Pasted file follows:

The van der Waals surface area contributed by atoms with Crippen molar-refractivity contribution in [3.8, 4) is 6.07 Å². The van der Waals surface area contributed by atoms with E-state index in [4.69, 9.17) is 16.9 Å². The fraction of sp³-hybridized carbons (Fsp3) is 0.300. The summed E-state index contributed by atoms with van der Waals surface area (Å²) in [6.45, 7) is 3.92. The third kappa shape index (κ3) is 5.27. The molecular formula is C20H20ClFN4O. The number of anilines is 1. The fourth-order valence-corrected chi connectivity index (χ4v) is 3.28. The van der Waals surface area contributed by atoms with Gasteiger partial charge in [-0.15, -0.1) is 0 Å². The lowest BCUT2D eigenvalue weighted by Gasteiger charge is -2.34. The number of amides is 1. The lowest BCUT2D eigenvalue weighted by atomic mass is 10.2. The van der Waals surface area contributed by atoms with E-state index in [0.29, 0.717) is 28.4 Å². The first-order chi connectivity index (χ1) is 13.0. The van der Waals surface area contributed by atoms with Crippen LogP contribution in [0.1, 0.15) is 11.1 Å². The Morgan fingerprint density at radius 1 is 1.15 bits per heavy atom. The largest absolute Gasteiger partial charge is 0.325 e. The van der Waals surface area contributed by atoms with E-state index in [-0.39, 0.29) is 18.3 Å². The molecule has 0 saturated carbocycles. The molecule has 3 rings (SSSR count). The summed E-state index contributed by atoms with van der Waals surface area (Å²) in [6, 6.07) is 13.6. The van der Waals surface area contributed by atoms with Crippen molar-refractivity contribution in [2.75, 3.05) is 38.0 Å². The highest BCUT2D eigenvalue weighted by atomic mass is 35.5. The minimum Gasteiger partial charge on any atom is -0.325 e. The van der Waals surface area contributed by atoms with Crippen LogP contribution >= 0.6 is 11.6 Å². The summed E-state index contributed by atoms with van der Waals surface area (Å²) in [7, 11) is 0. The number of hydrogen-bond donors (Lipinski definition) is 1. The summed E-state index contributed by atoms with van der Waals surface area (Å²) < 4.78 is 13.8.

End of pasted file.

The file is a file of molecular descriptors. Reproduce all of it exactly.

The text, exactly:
The van der Waals surface area contributed by atoms with Crippen molar-refractivity contribution in [3.8, 4) is 6.07 Å². The van der Waals surface area contributed by atoms with E-state index in [4.69, 9.17) is 16.9 Å². The fraction of sp³-hybridized carbons (Fsp3) is 0.300. The summed E-state index contributed by atoms with van der Waals surface area (Å²) in [6.45, 7) is 3.92. The third kappa shape index (κ3) is 5.27. The molecular formula is C20H20ClFN4O. The number of anilines is 1. The fourth-order valence-corrected chi connectivity index (χ4v) is 3.28. The van der Waals surface area contributed by atoms with Gasteiger partial charge in [-0.15, -0.1) is 0 Å². The lowest BCUT2D eigenvalue weighted by Gasteiger charge is -2.34. The number of amides is 1. The lowest BCUT2D eigenvalue weighted by atomic mass is 10.2. The van der Waals surface area contributed by atoms with E-state index in [0.29, 0.717) is 28.4 Å². The first-order chi connectivity index (χ1) is 13.0. The van der Waals surface area contributed by atoms with Crippen LogP contribution in [0.1, 0.15) is 11.1 Å². The Morgan fingerprint density at radius 1 is 1.15 bits per heavy atom. The largest absolute Gasteiger partial charge is 0.325 e. The van der Waals surface area contributed by atoms with E-state index in [-0.39, 0.29) is 18.3 Å². The molecule has 0 saturated carbocycles. The molecule has 3 rings (SSSR count). The summed E-state index contributed by atoms with van der Waals surface area (Å²) in [6, 6.07) is 13.6. The van der Waals surface area contributed by atoms with Crippen molar-refractivity contribution in [2.75, 3.05) is 38.0 Å². The highest BCUT2D eigenvalue weighted by atomic mass is 35.5. The minimum Gasteiger partial charge on any atom is -0.325 e. The van der Waals surface area contributed by atoms with Crippen LogP contribution >= 0.6 is 11.6 Å². The summed E-state index contributed by atoms with van der Waals surface area (Å²) in [7, 11) is 0. The number of hydrogen-bond donors (Lipinski definition) is 1. The summed E-state index contributed by atoms with van der Waals surface area (Å²) < 4.78 is 13.8.